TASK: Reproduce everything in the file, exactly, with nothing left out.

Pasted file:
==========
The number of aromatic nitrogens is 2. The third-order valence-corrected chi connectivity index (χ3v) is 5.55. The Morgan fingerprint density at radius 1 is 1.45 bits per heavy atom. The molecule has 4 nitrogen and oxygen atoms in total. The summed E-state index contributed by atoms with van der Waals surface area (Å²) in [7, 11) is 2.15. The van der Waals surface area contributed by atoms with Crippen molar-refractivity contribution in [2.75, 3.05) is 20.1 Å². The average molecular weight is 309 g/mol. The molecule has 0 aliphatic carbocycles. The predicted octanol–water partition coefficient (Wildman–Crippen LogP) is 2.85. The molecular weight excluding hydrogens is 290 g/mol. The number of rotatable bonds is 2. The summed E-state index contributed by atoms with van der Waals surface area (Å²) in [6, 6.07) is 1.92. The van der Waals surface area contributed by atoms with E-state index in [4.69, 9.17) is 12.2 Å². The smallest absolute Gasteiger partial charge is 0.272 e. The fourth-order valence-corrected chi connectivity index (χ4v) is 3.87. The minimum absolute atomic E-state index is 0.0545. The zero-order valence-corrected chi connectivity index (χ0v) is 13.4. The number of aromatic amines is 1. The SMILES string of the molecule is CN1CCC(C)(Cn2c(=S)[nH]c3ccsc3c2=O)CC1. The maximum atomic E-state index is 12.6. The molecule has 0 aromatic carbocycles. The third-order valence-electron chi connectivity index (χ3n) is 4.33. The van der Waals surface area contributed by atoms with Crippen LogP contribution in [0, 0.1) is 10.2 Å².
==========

The number of aromatic nitrogens is 2. The third-order valence-corrected chi connectivity index (χ3v) is 5.55. The Morgan fingerprint density at radius 1 is 1.45 bits per heavy atom. The molecule has 4 nitrogen and oxygen atoms in total. The summed E-state index contributed by atoms with van der Waals surface area (Å²) in [7, 11) is 2.15. The van der Waals surface area contributed by atoms with Crippen molar-refractivity contribution in [2.75, 3.05) is 20.1 Å². The average molecular weight is 309 g/mol. The molecule has 0 aliphatic carbocycles. The predicted octanol–water partition coefficient (Wildman–Crippen LogP) is 2.85. The molecular weight excluding hydrogens is 290 g/mol. The number of rotatable bonds is 2. The summed E-state index contributed by atoms with van der Waals surface area (Å²) in [6, 6.07) is 1.92. The van der Waals surface area contributed by atoms with E-state index in [4.69, 9.17) is 12.2 Å². The smallest absolute Gasteiger partial charge is 0.272 e. The fourth-order valence-corrected chi connectivity index (χ4v) is 3.87. The minimum absolute atomic E-state index is 0.0545. The zero-order valence-corrected chi connectivity index (χ0v) is 13.4. The number of aromatic amines is 1. The SMILES string of the molecule is CN1CCC(C)(Cn2c(=S)[nH]c3ccsc3c2=O)CC1. The maximum atomic E-state index is 12.6. The molecule has 0 aromatic carbocycles. The third-order valence-electron chi connectivity index (χ3n) is 4.33. The van der Waals surface area contributed by atoms with Crippen LogP contribution in [0, 0.1) is 10.2 Å².